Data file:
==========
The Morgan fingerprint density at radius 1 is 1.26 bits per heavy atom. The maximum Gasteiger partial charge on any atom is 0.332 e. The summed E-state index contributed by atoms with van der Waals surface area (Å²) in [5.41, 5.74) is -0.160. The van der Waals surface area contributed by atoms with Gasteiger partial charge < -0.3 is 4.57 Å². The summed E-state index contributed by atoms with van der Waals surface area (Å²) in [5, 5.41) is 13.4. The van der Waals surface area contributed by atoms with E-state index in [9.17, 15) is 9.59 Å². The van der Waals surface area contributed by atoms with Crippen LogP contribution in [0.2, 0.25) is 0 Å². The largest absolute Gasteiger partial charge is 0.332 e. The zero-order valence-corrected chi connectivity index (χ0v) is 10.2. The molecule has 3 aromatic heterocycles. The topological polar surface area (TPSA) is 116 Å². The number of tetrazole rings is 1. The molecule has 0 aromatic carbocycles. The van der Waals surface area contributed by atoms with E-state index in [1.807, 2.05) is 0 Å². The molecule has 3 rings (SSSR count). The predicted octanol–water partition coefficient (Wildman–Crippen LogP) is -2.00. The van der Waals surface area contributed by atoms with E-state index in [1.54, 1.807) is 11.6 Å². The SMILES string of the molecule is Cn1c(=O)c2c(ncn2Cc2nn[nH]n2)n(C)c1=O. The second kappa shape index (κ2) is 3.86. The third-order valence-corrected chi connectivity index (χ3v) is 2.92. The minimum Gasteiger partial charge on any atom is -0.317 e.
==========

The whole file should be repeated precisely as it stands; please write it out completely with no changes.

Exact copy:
The Morgan fingerprint density at radius 1 is 1.26 bits per heavy atom. The maximum Gasteiger partial charge on any atom is 0.332 e. The summed E-state index contributed by atoms with van der Waals surface area (Å²) in [5.41, 5.74) is -0.160. The van der Waals surface area contributed by atoms with Gasteiger partial charge < -0.3 is 4.57 Å². The summed E-state index contributed by atoms with van der Waals surface area (Å²) in [5, 5.41) is 13.4. The van der Waals surface area contributed by atoms with E-state index in [9.17, 15) is 9.59 Å². The van der Waals surface area contributed by atoms with Crippen LogP contribution in [0.2, 0.25) is 0 Å². The largest absolute Gasteiger partial charge is 0.332 e. The zero-order valence-corrected chi connectivity index (χ0v) is 10.2. The molecule has 3 aromatic heterocycles. The topological polar surface area (TPSA) is 116 Å². The number of tetrazole rings is 1. The molecule has 0 aromatic carbocycles. The van der Waals surface area contributed by atoms with E-state index in [1.807, 2.05) is 0 Å². The molecule has 3 rings (SSSR count). The predicted octanol–water partition coefficient (Wildman–Crippen LogP) is -2.00. The van der Waals surface area contributed by atoms with E-state index in [1.54, 1.807) is 11.6 Å². The SMILES string of the molecule is Cn1c(=O)c2c(ncn2Cc2nn[nH]n2)n(C)c1=O. The second kappa shape index (κ2) is 3.86. The third-order valence-corrected chi connectivity index (χ3v) is 2.92. The minimum Gasteiger partial charge on any atom is -0.317 e.